“Micah, can I have a moment of truth-time with you?”
“Uh.” Micah fidgeted. His heart was racing. Did he want to hear this?
“Have you ever felt like that? Like you could have love and trust without strings and fear?”
“You don’t have to answer that now. I don’t want to hurt you, Micah. But I want you to go to bed tonight and think about it. Because I’ve met your boyfriends in the past, and I don’t think you’ve ever felt like that with them. That easy, fun, trusting friendship with a boyfriend.”
“What does this have to do with Ben?”
Sam was silent for a long time. Micah breathed into her silence, ordering his heart to be still.
“You never said,” Sam finally spoke. “Which part of it you thought was a mistake.”
“Deflecting when you caught us,” Micah said. “It’s always been our secret and I thought he wanted it that way. Everything before was… it was really good, Sam.”
“Again, I say, spare me details.”
“I don’t mean the sex. Being with him, it was something else.”
“Oh, honey.” Micah almost couldn’t bear her voice then.
“Okay, what do you know that I don’t? Because you have that tone happening.”
“What tone? I don’t know what you’re talking about.” She’d responded immediately, but there was still something almost… off. Micah didn’t think she was lying, exactly. Then again, he wasn’t sure he could trust his perception anymore.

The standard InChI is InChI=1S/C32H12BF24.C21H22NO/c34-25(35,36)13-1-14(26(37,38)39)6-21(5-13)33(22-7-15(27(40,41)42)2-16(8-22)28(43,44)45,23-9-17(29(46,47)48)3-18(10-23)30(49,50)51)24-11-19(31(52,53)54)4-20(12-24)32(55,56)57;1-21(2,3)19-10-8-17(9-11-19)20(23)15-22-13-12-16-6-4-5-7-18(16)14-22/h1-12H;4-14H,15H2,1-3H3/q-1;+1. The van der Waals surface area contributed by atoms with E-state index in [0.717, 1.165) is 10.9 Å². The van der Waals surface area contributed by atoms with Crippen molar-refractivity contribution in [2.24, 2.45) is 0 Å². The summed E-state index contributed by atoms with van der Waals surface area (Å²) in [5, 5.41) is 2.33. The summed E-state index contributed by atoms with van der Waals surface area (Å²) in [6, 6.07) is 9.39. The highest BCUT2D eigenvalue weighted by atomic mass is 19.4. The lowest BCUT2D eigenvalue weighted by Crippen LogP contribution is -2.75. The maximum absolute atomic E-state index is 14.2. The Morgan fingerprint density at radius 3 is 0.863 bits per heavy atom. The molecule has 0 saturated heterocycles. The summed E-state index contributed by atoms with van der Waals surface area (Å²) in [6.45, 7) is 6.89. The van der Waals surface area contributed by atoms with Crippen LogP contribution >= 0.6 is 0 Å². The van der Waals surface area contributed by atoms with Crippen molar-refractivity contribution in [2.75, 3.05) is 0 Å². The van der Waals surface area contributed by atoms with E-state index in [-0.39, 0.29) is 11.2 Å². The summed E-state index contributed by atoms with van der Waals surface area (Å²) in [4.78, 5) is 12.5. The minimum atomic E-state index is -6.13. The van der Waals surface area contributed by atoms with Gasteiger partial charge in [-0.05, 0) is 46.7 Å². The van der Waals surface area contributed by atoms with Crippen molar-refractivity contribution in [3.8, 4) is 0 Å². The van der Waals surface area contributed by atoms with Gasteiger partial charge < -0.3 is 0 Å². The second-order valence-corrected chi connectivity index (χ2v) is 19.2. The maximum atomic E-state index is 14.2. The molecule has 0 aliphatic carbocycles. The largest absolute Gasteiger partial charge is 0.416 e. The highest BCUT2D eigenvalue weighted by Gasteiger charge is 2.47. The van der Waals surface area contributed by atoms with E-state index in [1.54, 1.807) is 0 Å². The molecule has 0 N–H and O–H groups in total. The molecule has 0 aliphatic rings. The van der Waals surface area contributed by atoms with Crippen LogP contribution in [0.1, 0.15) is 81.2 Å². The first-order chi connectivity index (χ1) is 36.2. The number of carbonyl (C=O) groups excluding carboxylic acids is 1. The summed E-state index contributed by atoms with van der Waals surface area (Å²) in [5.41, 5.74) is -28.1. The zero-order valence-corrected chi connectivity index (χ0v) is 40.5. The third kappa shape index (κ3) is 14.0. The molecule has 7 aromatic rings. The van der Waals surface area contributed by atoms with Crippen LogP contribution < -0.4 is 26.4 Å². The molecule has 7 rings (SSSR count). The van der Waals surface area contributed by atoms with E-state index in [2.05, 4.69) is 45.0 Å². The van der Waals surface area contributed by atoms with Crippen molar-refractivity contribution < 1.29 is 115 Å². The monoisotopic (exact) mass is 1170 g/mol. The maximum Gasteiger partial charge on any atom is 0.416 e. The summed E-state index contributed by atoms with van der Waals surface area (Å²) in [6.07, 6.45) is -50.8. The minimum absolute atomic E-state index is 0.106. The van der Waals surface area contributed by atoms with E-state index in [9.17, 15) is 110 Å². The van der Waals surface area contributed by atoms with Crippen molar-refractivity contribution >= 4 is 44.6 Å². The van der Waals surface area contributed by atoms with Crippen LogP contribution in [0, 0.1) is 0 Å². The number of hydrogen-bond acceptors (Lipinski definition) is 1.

He sighed. “It doesn’t matter, it is what it is.”
“Micah, I’m going to go out on a limb here. But why don’t you talk to him?”
He shook his head, then realized she couldn’t see him. He thought of Christmas day, he and Ben pretending nothing had happened and the utter silence any time they were alone. All of a sudden, he wished he were with Sam. That he could lean against her and feel her warmth and be comforted by someone, anyone, instead of a cold and constantly empty apartment.
“Yeah, maybe.” For some reason, he couldn’t bring himself to tell her about the silence, the unanswered calls. Ben was back home now, dealing with jet lag and going back to work in a few days; he didn’t need Sam calling and bothering him.
“Micah,” she said, gentle but censuring all the same.
“I will,” he promised, with no need to qualify or articulate what he meant. This part, he knew, was between Ben and himself. That was the whole point of keeping it just for themselves all these years.
[Come Back Tomorrow for the Final Chapter!]